After every race I make myself notes of what went well and what I should have done differently. Sometimes the should-have-done-differentlys are on the ridiculous side ("don't, on a whim, triple the amount of coffee in your sports drink") and sometimes they're more substantial ("I needed more hill training for this course"). After the Coastal Trail Series Sussex 55km, I am, for the first time, completely at a loss for what I could write in the errors section of the notes. I've spent the better part of the plane ride home thinking about it and the best I could come up with is that I should have taken only half a water bottle instead of a full one at mile 15, since it was only three miles from there to my next support stop. Not exactly a disastrous mistake!!
|prerace sightseeing along the course|
Most of my prerace concerns had to do with weather. The race is over exposed ground right on the coastal cliffs, and it was supposed to be around 30mph winds with gusts up to 50mph. It was freezing cold at packet pickup just before the race start. The guy manning the t-shirt desk wordlessly handed me a size medium. When I asked for a small instead, he gave me an incredulous look and asked if I had seen what the small size was like. I was confused for a second, then realized I was wearing 8 layers of clothing and was not looking particularly small at that moment.
Actually I guess I spent most of the prerace period looking ridiculous. While every other runner wandered around stretching and jogging and generally looking professional and prepared, I was the one wearing overly short pink children's sweatpants and scraping hard caked mud out of my shoe treads with a hotel room key card. One day I will nail the not-looking-ridiculous part of racing, but that day was not yesterday.
After the world's longest briefing, we finally started running. The first section of the race is straight into the wind, over the Seven Sisters hills on the coast. It's beautiful but it was like trying to run into a giant hair dryer--there were a lot of runners chasing after lost hats! Fortunately I had been out here for a training run so I knew what I was in for. I took it pretty easy on this section, then sped up to race effort after 5km when we turned inland and briefly got a bit of shelter. And the reward for surviving each headwind section was an amazing tailwind section, or at least amazing until a sudden tailwind gust nearly blew me off a cliff.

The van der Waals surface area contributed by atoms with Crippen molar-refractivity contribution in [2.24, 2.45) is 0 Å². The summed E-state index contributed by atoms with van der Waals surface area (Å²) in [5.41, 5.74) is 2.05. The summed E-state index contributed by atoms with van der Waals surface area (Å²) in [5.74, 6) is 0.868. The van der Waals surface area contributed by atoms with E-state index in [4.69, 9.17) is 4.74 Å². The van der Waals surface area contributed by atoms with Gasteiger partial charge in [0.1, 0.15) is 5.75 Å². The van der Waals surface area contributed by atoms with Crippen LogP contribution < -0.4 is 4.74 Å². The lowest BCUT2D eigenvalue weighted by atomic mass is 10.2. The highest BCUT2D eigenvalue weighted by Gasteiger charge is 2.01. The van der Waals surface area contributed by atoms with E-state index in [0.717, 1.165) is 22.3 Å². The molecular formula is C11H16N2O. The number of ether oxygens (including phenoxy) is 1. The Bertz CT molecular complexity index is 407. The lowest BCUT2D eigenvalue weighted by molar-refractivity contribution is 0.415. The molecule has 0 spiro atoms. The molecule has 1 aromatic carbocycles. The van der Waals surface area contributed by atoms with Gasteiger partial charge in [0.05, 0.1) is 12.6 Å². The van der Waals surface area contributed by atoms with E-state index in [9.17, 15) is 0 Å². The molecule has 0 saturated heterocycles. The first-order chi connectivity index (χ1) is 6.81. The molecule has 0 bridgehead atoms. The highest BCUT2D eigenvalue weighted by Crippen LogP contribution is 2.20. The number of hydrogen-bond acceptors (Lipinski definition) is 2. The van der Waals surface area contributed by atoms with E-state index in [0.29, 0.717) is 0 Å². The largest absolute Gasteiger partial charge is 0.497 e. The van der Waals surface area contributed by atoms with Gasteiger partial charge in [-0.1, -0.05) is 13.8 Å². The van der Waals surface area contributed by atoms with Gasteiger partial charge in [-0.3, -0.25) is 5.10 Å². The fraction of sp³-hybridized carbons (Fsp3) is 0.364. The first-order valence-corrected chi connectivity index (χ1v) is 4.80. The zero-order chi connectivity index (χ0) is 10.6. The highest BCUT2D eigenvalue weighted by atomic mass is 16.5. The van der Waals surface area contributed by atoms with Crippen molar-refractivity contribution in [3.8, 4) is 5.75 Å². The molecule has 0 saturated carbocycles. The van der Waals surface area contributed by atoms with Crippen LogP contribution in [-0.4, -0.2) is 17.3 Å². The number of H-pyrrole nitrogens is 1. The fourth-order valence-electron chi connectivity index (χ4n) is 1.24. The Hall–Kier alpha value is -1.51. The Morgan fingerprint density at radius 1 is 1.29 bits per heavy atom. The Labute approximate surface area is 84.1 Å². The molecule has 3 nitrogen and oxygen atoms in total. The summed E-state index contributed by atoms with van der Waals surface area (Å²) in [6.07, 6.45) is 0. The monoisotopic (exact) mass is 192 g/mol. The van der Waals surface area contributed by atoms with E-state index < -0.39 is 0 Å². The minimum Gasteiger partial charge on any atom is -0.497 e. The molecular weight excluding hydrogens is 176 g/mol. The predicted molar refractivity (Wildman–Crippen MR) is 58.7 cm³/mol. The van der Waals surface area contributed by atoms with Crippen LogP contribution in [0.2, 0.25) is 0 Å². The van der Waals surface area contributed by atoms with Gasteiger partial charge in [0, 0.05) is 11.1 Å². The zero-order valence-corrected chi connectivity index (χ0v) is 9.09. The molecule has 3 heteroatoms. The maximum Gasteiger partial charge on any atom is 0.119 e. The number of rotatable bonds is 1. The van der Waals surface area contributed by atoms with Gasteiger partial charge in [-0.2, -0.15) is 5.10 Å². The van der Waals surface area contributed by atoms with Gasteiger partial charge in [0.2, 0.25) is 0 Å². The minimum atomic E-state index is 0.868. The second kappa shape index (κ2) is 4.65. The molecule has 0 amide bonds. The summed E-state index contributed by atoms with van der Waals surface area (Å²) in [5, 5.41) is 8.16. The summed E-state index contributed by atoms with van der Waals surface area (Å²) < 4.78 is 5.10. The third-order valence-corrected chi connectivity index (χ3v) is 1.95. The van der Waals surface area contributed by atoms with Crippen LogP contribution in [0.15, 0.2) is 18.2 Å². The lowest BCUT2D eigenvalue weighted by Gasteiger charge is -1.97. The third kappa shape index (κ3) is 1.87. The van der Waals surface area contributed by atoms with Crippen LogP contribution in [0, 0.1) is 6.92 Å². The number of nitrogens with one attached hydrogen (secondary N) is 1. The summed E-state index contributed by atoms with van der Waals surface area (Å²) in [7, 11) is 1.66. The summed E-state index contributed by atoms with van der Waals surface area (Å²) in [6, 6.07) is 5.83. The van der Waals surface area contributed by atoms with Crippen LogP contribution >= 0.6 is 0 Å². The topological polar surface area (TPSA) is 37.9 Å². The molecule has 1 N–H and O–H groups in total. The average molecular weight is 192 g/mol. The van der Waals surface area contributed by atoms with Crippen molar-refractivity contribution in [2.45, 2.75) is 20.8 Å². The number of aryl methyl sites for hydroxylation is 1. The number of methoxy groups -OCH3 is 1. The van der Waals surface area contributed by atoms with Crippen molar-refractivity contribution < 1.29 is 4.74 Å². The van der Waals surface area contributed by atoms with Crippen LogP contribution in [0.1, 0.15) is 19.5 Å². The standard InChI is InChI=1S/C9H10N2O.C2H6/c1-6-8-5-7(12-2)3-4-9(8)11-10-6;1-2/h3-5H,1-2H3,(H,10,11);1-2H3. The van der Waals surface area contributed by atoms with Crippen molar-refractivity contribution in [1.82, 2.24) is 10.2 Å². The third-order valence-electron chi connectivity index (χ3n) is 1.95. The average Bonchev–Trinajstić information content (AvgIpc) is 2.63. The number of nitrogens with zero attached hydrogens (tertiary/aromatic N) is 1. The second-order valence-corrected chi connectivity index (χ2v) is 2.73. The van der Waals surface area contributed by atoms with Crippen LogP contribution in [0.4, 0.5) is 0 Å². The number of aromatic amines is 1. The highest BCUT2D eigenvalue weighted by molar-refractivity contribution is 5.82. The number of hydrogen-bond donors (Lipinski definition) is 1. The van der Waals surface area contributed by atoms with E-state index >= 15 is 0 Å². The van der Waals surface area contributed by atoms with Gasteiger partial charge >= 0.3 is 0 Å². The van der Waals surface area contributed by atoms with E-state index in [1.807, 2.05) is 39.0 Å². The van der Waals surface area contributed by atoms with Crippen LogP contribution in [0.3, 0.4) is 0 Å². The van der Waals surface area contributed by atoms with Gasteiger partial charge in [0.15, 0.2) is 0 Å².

|we ran past the Long Man. it was very long.|
People were friendly at this race, and getting to talk to a few people made the first third go by quickly. Divesh, my support crew extraordinare, met me at several places for water bottle exchanges, and never being far from one of those also made the miles fly by. I also had a nice half mile or so with Alice, who won the accompanying half marathon.
My first 25 miles were basically spent in suspense, wondering if and when I was going to hit a wall or bonk or possibly go insane from the uncomfortably loud roaring of the wind in my ears. But by mile 25, none of those things had happened. I felt oddly... good. Like really good. I was running up hills I would have thought I would have had to walk. I never got nauseated. The math changed from wondering if I had a shot at the course record to knowing that, absent some sudden injury, I was going to get it by a decent margin.
And that was it really! Nothing dramatic to report, just a nice steady race with possibly my most even splits ever. I feel like a completely different runner from my pre-injury year. So what's different than in the past? First, I've sorted out better training through coaching from David Roche. Second, I've put in hundreds of hours of nutrition research and have finally reached what seems like the right answers. Conclusion: it's definitely still possible to get faster when you're old and missing foot parts!